Welcome to Wise & Wealthy: A weekly newsletter full of proven ideas to become smarter and wealthier. I send this every Monday and every other Thursday.
#11 – June 13, 2022
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Too often, ambitious and hard-working people have an urge to pretend that everything is fine.
The house might be burning down, and they’ll say, “It’s fine!” Your house is on fire! How can it be fine?!
Sometimes, we need to admit things are not fine. In his book, Get Out of Your Own Way, the psychiatrist Mark Goulston writes:
“Admitting to yourself that you are upset or in pain can make you feel exposed. You fear that acknowledging a bad feeling gives it more power. The pain might get worse. You might not be able to tolerate it.”
For the past two years, we’ve been dealing with one challenge after the other. Now, it’s inflation. I’m sure something else will come after that. Sometimes it can get a bit too much.
And that’s fine. No one can live like a superhuman every day. We must always be aware of the signals our mind and body give us.
The key is to acknowledge that you don’t have to be doing well all the time. Sometimes we need to take a step back. And sometimes we need to put our feet on the gas.
What matters is that you always stay connected to body and mind. And never give up.
Whether you’re a seasoned trader or a retail investor who’s just starting out, investing comes with pain.
Stocks and other asset prices fluctuate. Growth isn’t linearly. It’s more like a pendulum. It goes up and down.
If you’re afraid of the downturns, you won’t be able to keep investing.
During these moments, it’s essential to manage your emotions as a long-term investor. If you get scared and sell your stocks during a bear market, you will only set yourself up for failure.
When you sell at the bottom, you will probably not come back anytime soon. You don’t want to admit you were wrong, which is also painful.
You see? Investing is always painful if you give into your emotions.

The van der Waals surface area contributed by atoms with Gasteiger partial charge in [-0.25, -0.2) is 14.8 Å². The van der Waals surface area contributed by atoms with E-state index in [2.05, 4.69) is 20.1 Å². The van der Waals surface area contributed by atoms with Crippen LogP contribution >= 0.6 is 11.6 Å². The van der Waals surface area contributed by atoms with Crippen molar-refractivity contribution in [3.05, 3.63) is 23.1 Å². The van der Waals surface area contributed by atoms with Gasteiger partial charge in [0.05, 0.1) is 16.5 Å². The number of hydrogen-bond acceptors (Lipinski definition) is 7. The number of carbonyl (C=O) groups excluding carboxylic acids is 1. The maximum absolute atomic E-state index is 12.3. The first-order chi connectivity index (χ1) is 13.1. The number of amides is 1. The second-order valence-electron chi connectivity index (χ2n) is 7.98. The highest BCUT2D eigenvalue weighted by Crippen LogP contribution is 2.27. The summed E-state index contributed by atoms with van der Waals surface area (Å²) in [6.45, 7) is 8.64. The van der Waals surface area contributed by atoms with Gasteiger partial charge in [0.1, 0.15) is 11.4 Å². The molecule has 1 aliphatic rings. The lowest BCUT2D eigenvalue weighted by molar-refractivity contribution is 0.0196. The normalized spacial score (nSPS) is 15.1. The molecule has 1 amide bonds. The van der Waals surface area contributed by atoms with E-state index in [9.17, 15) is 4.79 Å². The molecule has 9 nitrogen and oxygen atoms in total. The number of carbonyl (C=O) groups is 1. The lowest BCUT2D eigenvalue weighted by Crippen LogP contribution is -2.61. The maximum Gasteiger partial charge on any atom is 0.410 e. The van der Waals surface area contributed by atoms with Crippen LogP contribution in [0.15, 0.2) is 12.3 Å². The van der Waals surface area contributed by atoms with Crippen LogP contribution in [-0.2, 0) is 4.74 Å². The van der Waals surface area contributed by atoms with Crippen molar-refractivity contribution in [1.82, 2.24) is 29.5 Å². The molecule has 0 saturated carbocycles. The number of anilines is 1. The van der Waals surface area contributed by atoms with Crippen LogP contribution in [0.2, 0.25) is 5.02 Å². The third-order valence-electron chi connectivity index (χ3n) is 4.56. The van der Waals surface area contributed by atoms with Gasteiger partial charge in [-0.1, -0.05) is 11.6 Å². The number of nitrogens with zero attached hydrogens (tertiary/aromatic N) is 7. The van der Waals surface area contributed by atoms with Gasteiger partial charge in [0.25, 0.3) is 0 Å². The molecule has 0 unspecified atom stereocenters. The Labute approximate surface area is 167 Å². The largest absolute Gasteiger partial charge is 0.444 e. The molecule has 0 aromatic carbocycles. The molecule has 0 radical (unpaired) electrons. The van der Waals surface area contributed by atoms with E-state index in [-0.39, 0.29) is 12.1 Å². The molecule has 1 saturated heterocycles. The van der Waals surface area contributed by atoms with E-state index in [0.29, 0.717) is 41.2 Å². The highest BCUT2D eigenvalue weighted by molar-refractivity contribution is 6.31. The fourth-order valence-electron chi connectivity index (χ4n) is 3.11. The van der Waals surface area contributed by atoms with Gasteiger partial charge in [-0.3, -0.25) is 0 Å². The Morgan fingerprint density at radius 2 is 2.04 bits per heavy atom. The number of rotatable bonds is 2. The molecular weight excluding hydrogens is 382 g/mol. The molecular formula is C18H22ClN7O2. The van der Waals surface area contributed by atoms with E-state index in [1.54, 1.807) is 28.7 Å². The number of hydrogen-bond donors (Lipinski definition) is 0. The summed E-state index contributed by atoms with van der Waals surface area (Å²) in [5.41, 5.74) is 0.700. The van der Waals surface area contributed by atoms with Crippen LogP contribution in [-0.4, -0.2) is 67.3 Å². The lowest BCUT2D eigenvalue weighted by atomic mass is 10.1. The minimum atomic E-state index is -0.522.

If you’re curious about how Stoicism can help you to become a more consistent investor, check out my article.
One interesting thing
I recently had Jimmy Soni on my podcast. He’s the author of The Founders, a book about the origin story of PayPal. He worked on that book for several years and talked to dozens of people who were involved with founding the company.
People like Elon Musk, Peter Thiel, and David Sacks, but also lesser-known people who were early employees. For many years, it seemed like PayPal was destined to fail because it constantly had financial problems.
In the book, Jimmy writes:
“PayPal came within a hair’s breadth of a crash landing as well—in 2000, the company’s burn rate left it with mere months of funding left. But those challenges inspired powerful outcomes: the team instituted fees and fought fraud, iterating rapidly on both fronts. Without outside financial pressure, many on the team suggest, those innovations may not have happened. “The best teams deal with meteors,” Malloy observed. “Meteors that don’t hit you create opportunity.”
We talked about that, and other topics like starting a business, consistency, vision, leadership, and Jimmy’s writing process.
Thanks for reading! I hope you found this edition of Wise & Wealthy useful.
All the best,
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